Last week I wrote about how I signed up for three "distributed computing" projects, including one that tests climate change prediction models. I thought I would check in to see what my computer has been doing in its spare time to help save the world.
The screen shot above shows what my climate model was doing tonight. It is showing what the model would have predicted worldwide temperatures to be at 3:00 PM GMT (10 AM EST) on April 26, 1812. It shows about 12 degrees C (55 degrees F) where I am in New Jersey. That's right about what the temperature has been this week in NJ, 198 years to the week after the date of this model. So far so good.
The idea of this distributed computing project is to run hundreds of thousands of climate simulations using slightly different values for the many variables involved. The simulations begin in 1810 and go to 2050. The simulation shown above took 9 hours to go through 2 years (1810 to 1812). Those climate models that can accurately model the past get the Citizen Scientist Seal of Approval for use in predicting the future.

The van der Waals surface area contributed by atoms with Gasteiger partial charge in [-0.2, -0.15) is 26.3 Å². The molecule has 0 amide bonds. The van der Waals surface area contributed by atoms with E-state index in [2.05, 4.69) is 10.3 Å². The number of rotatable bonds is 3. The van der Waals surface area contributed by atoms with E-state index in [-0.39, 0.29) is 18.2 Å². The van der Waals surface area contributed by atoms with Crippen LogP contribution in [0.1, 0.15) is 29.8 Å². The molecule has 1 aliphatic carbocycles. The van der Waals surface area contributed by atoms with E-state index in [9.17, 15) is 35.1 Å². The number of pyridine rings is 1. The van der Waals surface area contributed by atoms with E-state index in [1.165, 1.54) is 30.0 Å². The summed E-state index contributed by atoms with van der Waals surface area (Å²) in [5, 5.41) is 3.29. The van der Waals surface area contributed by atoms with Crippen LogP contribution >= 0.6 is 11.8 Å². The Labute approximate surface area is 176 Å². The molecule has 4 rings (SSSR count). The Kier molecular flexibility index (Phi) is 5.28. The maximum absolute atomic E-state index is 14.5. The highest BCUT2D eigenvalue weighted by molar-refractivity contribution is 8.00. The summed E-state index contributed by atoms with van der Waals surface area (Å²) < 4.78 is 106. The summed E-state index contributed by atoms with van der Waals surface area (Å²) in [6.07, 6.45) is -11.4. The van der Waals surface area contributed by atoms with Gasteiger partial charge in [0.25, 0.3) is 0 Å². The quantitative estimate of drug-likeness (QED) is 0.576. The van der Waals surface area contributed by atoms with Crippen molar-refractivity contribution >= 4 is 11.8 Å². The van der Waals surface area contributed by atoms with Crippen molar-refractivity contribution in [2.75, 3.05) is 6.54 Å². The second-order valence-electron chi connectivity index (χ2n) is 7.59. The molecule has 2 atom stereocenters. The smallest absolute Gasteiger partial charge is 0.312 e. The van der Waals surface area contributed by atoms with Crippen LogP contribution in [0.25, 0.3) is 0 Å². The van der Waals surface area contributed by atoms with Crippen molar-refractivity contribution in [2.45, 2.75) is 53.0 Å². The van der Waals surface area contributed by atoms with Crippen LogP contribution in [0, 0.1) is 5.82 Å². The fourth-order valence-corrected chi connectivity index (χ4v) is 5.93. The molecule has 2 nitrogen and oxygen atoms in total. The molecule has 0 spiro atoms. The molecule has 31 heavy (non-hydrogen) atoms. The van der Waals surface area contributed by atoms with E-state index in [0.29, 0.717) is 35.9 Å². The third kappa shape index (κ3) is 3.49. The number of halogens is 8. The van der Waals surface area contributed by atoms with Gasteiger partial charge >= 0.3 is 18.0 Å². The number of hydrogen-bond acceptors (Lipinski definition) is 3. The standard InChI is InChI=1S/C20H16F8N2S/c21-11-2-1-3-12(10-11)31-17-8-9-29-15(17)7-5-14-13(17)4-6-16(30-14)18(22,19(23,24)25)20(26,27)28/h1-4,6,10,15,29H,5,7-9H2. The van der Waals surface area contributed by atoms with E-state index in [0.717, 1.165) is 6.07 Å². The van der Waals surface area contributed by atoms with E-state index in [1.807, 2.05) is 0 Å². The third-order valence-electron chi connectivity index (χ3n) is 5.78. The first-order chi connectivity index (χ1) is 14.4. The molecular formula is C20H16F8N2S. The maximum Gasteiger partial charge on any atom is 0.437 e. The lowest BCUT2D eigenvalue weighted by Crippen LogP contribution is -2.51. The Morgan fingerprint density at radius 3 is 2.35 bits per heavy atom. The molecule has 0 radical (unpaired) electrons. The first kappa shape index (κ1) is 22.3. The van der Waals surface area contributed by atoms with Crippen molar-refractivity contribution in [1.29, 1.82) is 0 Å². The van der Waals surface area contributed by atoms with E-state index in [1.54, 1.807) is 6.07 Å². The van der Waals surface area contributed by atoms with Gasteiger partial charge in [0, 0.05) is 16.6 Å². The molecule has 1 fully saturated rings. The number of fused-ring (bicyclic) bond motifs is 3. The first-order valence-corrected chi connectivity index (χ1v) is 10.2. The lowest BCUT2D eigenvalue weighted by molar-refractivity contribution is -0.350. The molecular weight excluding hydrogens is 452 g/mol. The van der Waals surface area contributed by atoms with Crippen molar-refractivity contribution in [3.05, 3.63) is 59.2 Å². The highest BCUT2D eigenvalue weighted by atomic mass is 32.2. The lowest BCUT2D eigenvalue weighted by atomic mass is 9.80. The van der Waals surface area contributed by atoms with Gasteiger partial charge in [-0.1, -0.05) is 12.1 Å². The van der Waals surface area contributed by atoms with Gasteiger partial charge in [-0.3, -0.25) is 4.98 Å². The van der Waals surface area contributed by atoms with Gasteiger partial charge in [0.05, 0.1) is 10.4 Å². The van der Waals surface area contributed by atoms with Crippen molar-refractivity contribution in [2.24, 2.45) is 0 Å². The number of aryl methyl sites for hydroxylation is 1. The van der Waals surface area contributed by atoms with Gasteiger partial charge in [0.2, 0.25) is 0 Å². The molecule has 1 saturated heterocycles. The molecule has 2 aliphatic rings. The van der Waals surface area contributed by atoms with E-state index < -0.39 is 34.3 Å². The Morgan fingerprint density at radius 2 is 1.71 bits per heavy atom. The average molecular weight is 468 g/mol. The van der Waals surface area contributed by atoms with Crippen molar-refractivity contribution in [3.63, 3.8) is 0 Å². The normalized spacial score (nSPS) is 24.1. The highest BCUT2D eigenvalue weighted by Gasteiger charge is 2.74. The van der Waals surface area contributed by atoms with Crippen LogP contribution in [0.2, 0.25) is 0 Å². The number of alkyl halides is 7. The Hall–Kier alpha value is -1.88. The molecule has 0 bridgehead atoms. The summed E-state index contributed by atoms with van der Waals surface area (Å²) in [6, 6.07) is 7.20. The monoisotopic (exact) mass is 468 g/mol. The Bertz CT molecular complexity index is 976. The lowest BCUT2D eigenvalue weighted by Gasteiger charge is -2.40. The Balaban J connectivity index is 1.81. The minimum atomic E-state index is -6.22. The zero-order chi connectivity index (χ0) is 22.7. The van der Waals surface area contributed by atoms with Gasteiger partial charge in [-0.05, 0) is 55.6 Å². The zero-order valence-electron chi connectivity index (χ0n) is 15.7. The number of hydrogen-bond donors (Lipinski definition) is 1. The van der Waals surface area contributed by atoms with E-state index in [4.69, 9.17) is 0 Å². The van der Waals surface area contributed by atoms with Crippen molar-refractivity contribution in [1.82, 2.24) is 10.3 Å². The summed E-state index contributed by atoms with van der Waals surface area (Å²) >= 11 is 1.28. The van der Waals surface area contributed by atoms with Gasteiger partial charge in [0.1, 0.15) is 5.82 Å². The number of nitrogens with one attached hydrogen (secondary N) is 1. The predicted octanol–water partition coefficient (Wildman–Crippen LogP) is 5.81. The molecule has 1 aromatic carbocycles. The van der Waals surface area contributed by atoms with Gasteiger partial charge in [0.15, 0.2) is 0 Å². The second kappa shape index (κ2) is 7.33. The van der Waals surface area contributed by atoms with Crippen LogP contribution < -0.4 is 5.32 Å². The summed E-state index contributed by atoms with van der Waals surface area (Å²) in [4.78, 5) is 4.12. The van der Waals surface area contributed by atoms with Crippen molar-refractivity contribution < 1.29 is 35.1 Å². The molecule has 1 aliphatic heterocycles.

For a more in-depth discussion of this project, or to sign up your computer, you can visit ClimatePrediction.net.
This site gave me chilling flashbacks to a computer modeling project I worked on for my undergraduate degree in mechanical engineering. All we were asked to model was a magnetic stirrer, the kind used in laboratories to stir beakers of liquid. The magnet inside the stirrer spins at a uniform rotational velocity around a fixed axis, but the magnet inside the beaker does not. The magnet in the beaker is slowed by the drag of the liquid, and its axis moves with the tangential forces. Your grade depended on how many of the possible variables your model considered.
We spent many hours in the basement of the Computer Center (this was before PCs) trying to model a process that I'm sure is much simpler than the global climate. We were using Fortran, which I was surprised to find out is not only still in use, but is the preferred programming language for computational modeling.
I am very glad to be able to lend my spare computing power to solving some very tough problems. Just don't ask me to write the code.